The school started offering a two-year college-level program in 1918, was renamed First District Agricultural and Mechanical College in 1925, and attained accreditation by the North Central Association of Colleges and Secondary Schools in 1928. It began offering a four-year degree program in 1930, but a major setback occurred the following year when fire destroyed the main building that housed all classrooms and offices. Classes met in the dairy barn and other alternate quarters the next day, and Kays immediately began formulating plans for a replacement facility. R. E. Lee Wilson Hall, named for the patron Wilson family of Mississippi County, was erected and dedicated in November 1932. The Arkansas General Assembly renamed the institution Arkansas State College in 1933.
While working to strengthen academic programs, Kays often called upon U.S. Senator Hattie Caraway of Jonesboro for help with securing federal government funding for construction and special projects. Their collaboration has been credited not only for adding at least nine buildings across the campus, but for establishing military training schools on campus in support of the war effort. The federal funding helped keep the college’s doors open during World War II, which came on the heels of the Great Depression. Also, Kays formed a charitable foundation, the Arkansas State College Foundation, to assist with institutional finances. What is today known as Kays Foundation is still actively supporting Arkansas State University.
After retiring as president in January 1943, Kays was named president emeritus and retained as business manager. After his successor’s resignation in 1945, he served as acting president for nearly a year.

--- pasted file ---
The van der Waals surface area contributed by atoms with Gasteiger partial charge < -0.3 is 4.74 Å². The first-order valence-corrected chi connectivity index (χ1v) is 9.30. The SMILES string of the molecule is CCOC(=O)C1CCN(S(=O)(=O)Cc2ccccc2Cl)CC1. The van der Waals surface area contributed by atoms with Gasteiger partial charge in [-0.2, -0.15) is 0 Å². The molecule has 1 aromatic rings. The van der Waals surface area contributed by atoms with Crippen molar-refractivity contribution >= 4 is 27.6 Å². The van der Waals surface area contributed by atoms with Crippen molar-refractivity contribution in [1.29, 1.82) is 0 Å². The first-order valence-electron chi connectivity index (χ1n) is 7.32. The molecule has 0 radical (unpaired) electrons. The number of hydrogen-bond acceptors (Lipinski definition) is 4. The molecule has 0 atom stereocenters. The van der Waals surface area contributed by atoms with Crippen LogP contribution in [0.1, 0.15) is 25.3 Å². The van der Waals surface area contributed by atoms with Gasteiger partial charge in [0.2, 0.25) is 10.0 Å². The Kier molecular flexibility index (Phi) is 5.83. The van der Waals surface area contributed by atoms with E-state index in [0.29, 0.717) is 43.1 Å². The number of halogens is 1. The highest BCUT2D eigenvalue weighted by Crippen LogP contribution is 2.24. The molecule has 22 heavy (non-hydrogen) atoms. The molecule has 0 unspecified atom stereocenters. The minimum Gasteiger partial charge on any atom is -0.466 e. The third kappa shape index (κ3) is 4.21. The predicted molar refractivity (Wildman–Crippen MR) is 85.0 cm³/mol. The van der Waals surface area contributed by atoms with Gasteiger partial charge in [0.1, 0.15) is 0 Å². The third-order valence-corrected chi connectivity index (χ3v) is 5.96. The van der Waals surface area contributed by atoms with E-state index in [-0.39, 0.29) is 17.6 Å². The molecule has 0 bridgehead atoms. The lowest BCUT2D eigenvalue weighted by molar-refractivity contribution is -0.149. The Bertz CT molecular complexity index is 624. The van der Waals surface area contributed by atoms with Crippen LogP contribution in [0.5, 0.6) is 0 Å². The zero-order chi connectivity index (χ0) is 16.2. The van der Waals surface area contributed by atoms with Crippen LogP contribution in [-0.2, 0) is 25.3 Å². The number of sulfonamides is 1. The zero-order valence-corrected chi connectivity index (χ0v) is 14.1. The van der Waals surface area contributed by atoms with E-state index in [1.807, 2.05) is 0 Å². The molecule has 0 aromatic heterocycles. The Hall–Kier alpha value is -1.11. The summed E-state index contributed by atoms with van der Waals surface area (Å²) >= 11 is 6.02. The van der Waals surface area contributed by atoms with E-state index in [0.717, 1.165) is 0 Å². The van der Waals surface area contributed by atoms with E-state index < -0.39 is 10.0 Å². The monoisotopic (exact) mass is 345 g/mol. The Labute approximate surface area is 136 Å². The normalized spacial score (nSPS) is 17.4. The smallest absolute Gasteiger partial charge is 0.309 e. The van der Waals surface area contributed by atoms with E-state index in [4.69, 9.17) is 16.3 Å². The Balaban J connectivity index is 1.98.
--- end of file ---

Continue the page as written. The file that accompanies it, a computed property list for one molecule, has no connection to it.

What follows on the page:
Kays married Bertie Hale of Paragould (Greene County) on June 12, 1917, and they had a son. In about 1936, Kays and his wife built a Tudor-style residence on Aggie Road, across from the campus, where they lived during the last seven years of his presidency and the remainder of his life.
The board of trustees of Arkansas State College awarded Kays an honorary doctor of laws degree on May 25, 1956. The citation summarized his contributions to the college’s early success and cited his leadership that promoted “educational opportunities and advantages to the rural, as well as the city youth, of Arkansas.”
Following a brief illness, Kays died in Jonesboro on January 20, 1966, and was buried at Jonesboro Memorial Park Cemetery.
For additional information:
Ball, Larry D., and William M. Clements. Voices from State: An Oral History of Arkansas State University. Jonesboro: Arkansas State University, 1984.
Dew, Lee A. The ASU Story: A History of Arkansas State University, 1909–1967. Jonesboro: Arkansas State University Press, 1968.
“Dr. Carl Reng Pays Tribute to V. C. Kays.” Jonesboro Sun, January 21, 1966, p. 1.
Hendricks, Nancy. Dear Mrs. Caraway, Dear Mr. Kays. Jonesboro, AR: 2010.
“Victor C. Kays, ASC President Emeritus, Dies.” Jonesboro Sun, January 21, 1966, p. 1.
Arkansas State University